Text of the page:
The place of Gestalt Theory in American psychology A case study

  • Abraham S. Luchins


Gestalt theory, which arose in and was demonstrated with psychological phenomena, was one of the answers to a crisis in Western intellectual thought which is still with us. There has been, in the 20th century, a growing hostility toward science among the intellectuals, expecially the younger generation, which seems to be caused by the opinion that science offers them nothing when they turn to it for answers to the most fateful questions that confront them, namely, questions about the meaning of human existence. They are not content with the goods and services and with the domination of nature by man that are often pointed to as proof that science leads to the betterment of mankind as well as to the understanding of nature. Science, they say, ignores what human beings encounter in their daily lives.1) Some implications of Gestalt theory for dealing with the crisis are reflected in a paper written by Max Wertheimer in 1924. It is based on a lecture that Wertheimer gave that year at a meeting of the Kantgesellschaft in Berlin. He spoke from only a few notes and had no manuscript but the speech was taken down in shorthand while he spoke. Due to the urging of people who heard it, the shorthand record of the speech was published with minor changes (1924).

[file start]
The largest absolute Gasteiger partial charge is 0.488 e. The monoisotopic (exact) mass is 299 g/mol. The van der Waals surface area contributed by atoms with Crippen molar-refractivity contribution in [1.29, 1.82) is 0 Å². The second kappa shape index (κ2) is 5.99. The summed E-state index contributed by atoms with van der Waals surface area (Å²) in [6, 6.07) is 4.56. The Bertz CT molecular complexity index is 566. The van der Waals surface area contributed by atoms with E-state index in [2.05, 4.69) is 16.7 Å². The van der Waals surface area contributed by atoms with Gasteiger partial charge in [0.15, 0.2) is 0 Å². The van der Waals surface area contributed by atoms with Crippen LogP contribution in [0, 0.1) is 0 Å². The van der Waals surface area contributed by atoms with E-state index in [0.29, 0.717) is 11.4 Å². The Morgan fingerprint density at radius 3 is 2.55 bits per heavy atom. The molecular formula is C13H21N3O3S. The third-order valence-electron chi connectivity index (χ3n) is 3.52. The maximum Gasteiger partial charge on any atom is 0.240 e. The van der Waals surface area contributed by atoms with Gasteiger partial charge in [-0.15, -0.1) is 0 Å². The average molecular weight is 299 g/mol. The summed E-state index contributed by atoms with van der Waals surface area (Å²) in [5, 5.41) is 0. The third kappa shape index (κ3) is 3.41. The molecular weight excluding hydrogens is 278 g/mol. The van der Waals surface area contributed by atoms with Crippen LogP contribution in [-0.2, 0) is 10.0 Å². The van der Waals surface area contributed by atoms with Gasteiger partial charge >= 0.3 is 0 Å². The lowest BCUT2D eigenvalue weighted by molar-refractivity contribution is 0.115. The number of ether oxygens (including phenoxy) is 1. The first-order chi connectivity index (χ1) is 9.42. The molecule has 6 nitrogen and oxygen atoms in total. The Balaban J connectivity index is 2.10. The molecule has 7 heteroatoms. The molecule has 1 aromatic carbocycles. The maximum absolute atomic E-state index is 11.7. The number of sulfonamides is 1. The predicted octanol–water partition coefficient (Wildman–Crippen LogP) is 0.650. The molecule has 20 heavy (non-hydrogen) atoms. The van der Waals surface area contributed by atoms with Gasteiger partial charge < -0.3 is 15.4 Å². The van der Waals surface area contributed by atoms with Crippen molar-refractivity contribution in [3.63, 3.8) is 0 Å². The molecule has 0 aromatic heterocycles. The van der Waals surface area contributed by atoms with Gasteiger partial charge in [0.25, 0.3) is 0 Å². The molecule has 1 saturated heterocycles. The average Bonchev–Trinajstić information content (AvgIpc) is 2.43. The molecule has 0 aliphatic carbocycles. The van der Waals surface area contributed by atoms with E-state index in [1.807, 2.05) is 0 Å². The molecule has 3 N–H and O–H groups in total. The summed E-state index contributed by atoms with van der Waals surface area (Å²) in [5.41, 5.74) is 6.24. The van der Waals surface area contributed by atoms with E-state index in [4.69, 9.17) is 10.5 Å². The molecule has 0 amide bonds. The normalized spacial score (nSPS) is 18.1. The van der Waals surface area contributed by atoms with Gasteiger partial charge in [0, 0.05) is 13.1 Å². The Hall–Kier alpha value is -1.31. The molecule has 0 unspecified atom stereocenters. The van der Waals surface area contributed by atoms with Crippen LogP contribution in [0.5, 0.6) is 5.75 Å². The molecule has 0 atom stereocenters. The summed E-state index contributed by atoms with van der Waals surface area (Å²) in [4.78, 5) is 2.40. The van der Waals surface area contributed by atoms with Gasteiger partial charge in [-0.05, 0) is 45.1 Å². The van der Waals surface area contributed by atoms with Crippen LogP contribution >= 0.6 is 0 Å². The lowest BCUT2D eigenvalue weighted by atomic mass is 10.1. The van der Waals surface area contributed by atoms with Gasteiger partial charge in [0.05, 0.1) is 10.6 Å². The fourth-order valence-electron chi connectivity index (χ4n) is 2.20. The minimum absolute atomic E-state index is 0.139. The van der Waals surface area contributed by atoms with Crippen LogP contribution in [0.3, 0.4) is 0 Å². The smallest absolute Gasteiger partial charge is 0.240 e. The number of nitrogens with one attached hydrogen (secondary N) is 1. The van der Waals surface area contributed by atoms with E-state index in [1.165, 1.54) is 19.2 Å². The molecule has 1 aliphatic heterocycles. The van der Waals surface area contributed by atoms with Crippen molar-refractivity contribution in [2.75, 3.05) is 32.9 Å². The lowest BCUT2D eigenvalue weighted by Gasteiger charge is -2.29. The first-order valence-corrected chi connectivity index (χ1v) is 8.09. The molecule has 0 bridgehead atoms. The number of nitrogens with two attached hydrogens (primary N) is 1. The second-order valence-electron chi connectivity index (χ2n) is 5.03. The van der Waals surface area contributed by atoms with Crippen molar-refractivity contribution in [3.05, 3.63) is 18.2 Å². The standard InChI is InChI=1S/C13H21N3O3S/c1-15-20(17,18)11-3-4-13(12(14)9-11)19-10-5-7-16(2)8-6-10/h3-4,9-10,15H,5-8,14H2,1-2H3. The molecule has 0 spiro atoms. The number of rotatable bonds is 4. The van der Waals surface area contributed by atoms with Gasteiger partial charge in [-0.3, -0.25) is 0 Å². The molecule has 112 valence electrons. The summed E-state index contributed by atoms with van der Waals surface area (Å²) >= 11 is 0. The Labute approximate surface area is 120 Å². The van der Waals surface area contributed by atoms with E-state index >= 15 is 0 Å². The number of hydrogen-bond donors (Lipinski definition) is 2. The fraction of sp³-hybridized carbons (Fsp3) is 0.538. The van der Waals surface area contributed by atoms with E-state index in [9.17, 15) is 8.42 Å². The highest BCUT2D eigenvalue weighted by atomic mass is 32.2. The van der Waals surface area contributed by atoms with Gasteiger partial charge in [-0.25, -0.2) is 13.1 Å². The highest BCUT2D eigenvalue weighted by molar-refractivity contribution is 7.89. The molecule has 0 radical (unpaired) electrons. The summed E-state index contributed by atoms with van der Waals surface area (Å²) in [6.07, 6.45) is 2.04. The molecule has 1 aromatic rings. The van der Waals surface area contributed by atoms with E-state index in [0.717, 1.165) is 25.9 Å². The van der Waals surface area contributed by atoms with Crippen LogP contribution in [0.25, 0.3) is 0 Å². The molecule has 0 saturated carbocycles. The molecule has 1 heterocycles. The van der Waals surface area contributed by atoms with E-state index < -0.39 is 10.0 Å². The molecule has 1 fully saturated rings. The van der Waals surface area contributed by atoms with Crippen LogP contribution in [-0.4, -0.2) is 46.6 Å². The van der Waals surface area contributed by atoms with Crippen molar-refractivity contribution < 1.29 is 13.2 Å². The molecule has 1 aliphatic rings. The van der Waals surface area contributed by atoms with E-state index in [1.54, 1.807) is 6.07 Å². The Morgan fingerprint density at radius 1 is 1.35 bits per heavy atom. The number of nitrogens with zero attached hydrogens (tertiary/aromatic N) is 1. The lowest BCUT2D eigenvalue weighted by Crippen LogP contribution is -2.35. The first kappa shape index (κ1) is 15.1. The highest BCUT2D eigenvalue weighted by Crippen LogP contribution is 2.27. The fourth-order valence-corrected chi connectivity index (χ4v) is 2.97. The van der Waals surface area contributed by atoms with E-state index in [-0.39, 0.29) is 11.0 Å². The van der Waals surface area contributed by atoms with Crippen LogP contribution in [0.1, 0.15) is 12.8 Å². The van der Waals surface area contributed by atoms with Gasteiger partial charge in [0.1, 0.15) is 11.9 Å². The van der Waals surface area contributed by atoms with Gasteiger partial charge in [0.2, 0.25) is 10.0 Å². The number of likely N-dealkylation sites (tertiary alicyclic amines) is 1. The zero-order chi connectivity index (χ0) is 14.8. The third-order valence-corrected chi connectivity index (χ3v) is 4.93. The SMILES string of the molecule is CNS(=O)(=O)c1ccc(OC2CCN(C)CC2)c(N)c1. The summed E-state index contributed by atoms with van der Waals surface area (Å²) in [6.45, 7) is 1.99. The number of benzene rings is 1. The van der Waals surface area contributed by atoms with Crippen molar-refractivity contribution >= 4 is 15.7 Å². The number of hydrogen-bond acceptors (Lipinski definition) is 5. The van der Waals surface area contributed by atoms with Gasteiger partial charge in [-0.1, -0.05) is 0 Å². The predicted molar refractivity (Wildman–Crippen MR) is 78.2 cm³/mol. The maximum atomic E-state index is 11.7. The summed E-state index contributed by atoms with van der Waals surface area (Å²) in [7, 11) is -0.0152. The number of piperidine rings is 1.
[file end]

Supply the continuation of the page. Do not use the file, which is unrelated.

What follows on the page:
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Copyright information

© Dr. Dietrich Steinkopff Verlag, Darmstadt 1975

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  • Abraham S. Luchins

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